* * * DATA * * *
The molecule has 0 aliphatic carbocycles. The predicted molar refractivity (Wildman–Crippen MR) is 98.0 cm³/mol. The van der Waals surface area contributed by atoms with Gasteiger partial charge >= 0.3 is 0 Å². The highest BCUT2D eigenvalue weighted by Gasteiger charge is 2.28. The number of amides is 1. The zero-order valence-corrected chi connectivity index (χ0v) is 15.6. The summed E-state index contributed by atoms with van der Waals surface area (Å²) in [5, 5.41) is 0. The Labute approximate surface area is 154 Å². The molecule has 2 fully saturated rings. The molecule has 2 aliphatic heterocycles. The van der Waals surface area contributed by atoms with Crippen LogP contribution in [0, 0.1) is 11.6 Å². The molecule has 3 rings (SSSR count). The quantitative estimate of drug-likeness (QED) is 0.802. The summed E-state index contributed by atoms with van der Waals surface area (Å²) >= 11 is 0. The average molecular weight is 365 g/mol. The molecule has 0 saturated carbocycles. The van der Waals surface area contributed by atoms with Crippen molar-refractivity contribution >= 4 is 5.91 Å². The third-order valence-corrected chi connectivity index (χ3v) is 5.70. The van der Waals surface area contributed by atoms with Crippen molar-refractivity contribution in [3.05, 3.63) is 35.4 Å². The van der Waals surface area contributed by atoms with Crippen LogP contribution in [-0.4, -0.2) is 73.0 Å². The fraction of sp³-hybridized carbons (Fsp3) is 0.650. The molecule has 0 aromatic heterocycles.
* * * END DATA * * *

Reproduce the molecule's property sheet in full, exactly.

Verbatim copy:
The molecule has 0 aliphatic carbocycles. The predicted molar refractivity (Wildman–Crippen MR) is 98.0 cm³/mol. The van der Waals surface area contributed by atoms with Gasteiger partial charge >= 0.3 is 0 Å². The highest BCUT2D eigenvalue weighted by Gasteiger charge is 2.28. The number of amides is 1. The zero-order valence-corrected chi connectivity index (χ0v) is 15.6. The summed E-state index contributed by atoms with van der Waals surface area (Å²) in [5, 5.41) is 0. The Labute approximate surface area is 154 Å². The molecule has 2 fully saturated rings. The molecule has 2 aliphatic heterocycles. The van der Waals surface area contributed by atoms with Crippen LogP contribution in [0, 0.1) is 11.6 Å². The molecule has 3 rings (SSSR count). The quantitative estimate of drug-likeness (QED) is 0.802. The summed E-state index contributed by atoms with van der Waals surface area (Å²) >= 11 is 0. The average molecular weight is 365 g/mol. The molecule has 0 saturated carbocycles. The van der Waals surface area contributed by atoms with Crippen molar-refractivity contribution >= 4 is 5.91 Å². The third-order valence-corrected chi connectivity index (χ3v) is 5.70. The van der Waals surface area contributed by atoms with Crippen molar-refractivity contribution in [3.05, 3.63) is 35.4 Å². The van der Waals surface area contributed by atoms with Crippen LogP contribution in [-0.4, -0.2) is 73.0 Å². The fraction of sp³-hybridized carbons (Fsp3) is 0.650. The molecule has 0 aromatic heterocycles.